Simple Strategies For Finding Good
When you are feeling down and out, finding good is not easy. The best way to accomplish this is to start small and build slowly. Finding good during life’s trials is as simple as:
- Breathing deeply and thanking God for your next breath.
- Feeling the warmth of the sun on your face.
- Stepping outside at dusk to watch the sun set.
- And taking your children to the park to participate in their awe and wonder.
For us parents, one of the best ways to find good is to participate in our children’s joy.
For the past two weeks my blog and next book have gone untouched. This was unplanned. Life became extra busy, and Jenny and I could have easily been swept a way into a barren desert of negative thoughts. Feelings of overwhelm loomed on the horizon. Fortunately, the past two weeks were one of those wonderful times when Jenny and I got things right. Instead of focusing on the challenges, we chose to find good instead.
Last weekend, Jenny and I took girls from one adventure to the next. We raced through a blow-up obstacle course at the local swimming pool. It was my first time on a floating obstacle course and we had a blast! Jenny challenged the girls to games of water basketball and swimming races. We fed the giraffe’s at the zoo, and had ski-ball competitions at Chuck-E-Cheese. It was a weekend of laughter, connecting, and child-like joy. By the end of the week finding good things to celebrate was easier than ever. The six of us honed in on life’s positives and we were reminded of just how much our family has to celebrate.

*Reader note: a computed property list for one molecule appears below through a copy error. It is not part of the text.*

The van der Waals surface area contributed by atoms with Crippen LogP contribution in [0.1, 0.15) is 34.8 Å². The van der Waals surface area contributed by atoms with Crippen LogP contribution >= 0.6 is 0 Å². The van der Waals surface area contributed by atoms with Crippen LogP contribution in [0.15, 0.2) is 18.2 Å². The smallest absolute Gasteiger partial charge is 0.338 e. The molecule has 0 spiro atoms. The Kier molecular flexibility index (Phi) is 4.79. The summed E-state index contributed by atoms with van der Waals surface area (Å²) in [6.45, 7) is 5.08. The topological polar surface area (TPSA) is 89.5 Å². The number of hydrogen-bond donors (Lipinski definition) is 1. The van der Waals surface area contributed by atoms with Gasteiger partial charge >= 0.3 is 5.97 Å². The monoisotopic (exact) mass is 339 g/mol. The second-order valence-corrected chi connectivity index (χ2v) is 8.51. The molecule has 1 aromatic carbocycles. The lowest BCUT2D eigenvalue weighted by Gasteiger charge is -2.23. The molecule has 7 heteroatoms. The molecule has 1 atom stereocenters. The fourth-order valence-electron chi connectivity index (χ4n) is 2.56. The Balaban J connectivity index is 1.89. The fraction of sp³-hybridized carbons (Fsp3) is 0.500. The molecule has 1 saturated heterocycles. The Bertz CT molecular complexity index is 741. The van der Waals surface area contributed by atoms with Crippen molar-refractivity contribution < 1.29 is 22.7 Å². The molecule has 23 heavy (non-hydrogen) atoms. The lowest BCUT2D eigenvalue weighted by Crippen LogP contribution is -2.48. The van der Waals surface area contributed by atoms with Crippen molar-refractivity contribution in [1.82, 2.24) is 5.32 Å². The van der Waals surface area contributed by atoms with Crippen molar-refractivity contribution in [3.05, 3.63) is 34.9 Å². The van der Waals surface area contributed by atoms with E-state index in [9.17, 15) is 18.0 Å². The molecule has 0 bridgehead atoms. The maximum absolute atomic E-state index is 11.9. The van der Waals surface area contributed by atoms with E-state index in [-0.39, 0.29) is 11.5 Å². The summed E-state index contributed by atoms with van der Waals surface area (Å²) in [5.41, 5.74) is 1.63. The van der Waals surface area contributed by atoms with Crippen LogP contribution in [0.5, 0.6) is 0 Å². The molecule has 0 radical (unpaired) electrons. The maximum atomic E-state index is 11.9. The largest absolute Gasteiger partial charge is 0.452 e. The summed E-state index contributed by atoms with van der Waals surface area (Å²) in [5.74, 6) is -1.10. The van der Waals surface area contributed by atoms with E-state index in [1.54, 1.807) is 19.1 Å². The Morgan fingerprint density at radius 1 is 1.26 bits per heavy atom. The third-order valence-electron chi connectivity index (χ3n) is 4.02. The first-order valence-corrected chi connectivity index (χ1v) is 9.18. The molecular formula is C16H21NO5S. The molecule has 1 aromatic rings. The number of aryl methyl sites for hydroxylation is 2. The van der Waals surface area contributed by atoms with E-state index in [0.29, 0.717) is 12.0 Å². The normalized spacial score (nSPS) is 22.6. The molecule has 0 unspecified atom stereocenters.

When Families Find Good
Psalm 8 illustrates how focusing on positives leads to renewed energy and strength. David begins and ends this glorious Psalm with the words, “Lord, our Lord, how majestic is your name in all the earth!”
There are two types of family leaders. There are those who radiate joy and those who devour joy. Be a family leader who radiates joy in your home by finding good things to celebrate every single day. Attitudes are contagious. Parents who radiate joy create a family culture of fun and peace in their home. A simple way to find good is to reclaim your childlike joy. Attempt to see the world though the eyes of your child, or through the eyes of a six-year-old you. Reclaim your since of awe and wonder. Approach Christ in prayer with a child-like faith, knowing that God is bigger than any problem, and capable of blessing your and your family in ways your cannot begin to imagine.
Questions For Rekindling Childlike Joy
- What is one of your favorite childhood memories, and why was this experience so joyful for you?
- What will you do to help your family create a culture of joy in your home this week?
- Are you and your family focused more on the positives or on the negatives?
- As a family, can you identify ten things that are going good this week?
I can’t wait to hear your thoughts in the comments below!
Family, Friendship, and Faith Link-Up
This link-up is an excellent place to meet new friends, network, and share your posts. Please feel free to include any family, friendship, and faith related posts. If you have time, please visit some of the other submissions, leave a comment, and make some new connections–after all, this is what teaming-up is all about!
Finally, I’d love it if you would grab a button for your site, or link back to the Family Friendship and Faith Fridays, link-up, in order to make it easy for others to join in!